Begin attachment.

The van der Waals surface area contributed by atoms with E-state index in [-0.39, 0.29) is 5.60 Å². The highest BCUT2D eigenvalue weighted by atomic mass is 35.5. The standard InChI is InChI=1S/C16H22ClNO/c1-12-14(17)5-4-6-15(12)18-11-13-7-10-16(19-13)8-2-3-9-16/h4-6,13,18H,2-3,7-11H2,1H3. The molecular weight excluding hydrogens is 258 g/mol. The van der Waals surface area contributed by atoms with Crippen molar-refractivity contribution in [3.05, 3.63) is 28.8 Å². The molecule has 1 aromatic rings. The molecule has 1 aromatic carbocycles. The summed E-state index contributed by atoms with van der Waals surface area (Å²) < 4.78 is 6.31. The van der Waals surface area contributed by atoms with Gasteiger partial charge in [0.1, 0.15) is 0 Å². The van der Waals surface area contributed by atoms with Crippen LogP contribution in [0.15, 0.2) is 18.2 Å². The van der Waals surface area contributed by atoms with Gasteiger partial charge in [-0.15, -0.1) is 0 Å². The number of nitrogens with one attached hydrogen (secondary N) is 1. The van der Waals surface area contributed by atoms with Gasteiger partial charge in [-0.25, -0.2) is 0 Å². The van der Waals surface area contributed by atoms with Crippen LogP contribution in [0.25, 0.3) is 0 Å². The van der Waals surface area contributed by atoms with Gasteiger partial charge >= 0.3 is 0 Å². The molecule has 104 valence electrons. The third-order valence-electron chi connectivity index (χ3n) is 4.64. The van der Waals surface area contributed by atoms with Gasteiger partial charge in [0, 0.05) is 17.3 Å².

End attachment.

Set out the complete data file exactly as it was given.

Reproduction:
The van der Waals surface area contributed by atoms with E-state index in [-0.39, 0.29) is 5.60 Å². The highest BCUT2D eigenvalue weighted by atomic mass is 35.5. The standard InChI is InChI=1S/C16H22ClNO/c1-12-14(17)5-4-6-15(12)18-11-13-7-10-16(19-13)8-2-3-9-16/h4-6,13,18H,2-3,7-11H2,1H3. The molecular weight excluding hydrogens is 258 g/mol. The van der Waals surface area contributed by atoms with Crippen molar-refractivity contribution in [3.05, 3.63) is 28.8 Å². The molecule has 1 aromatic rings. The molecule has 1 aromatic carbocycles. The summed E-state index contributed by atoms with van der Waals surface area (Å²) < 4.78 is 6.31. The van der Waals surface area contributed by atoms with Gasteiger partial charge in [0.1, 0.15) is 0 Å². The van der Waals surface area contributed by atoms with Crippen LogP contribution in [0.15, 0.2) is 18.2 Å². The van der Waals surface area contributed by atoms with Gasteiger partial charge in [-0.15, -0.1) is 0 Å². The number of nitrogens with one attached hydrogen (secondary N) is 1. The van der Waals surface area contributed by atoms with Gasteiger partial charge in [-0.25, -0.2) is 0 Å². The van der Waals surface area contributed by atoms with Crippen LogP contribution in [0.25, 0.3) is 0 Å². The van der Waals surface area contributed by atoms with Gasteiger partial charge >= 0.3 is 0 Å². The molecule has 104 valence electrons. The third-order valence-electron chi connectivity index (χ3n) is 4.64. The van der Waals surface area contributed by atoms with Gasteiger partial charge in [0, 0.05) is 17.3 Å².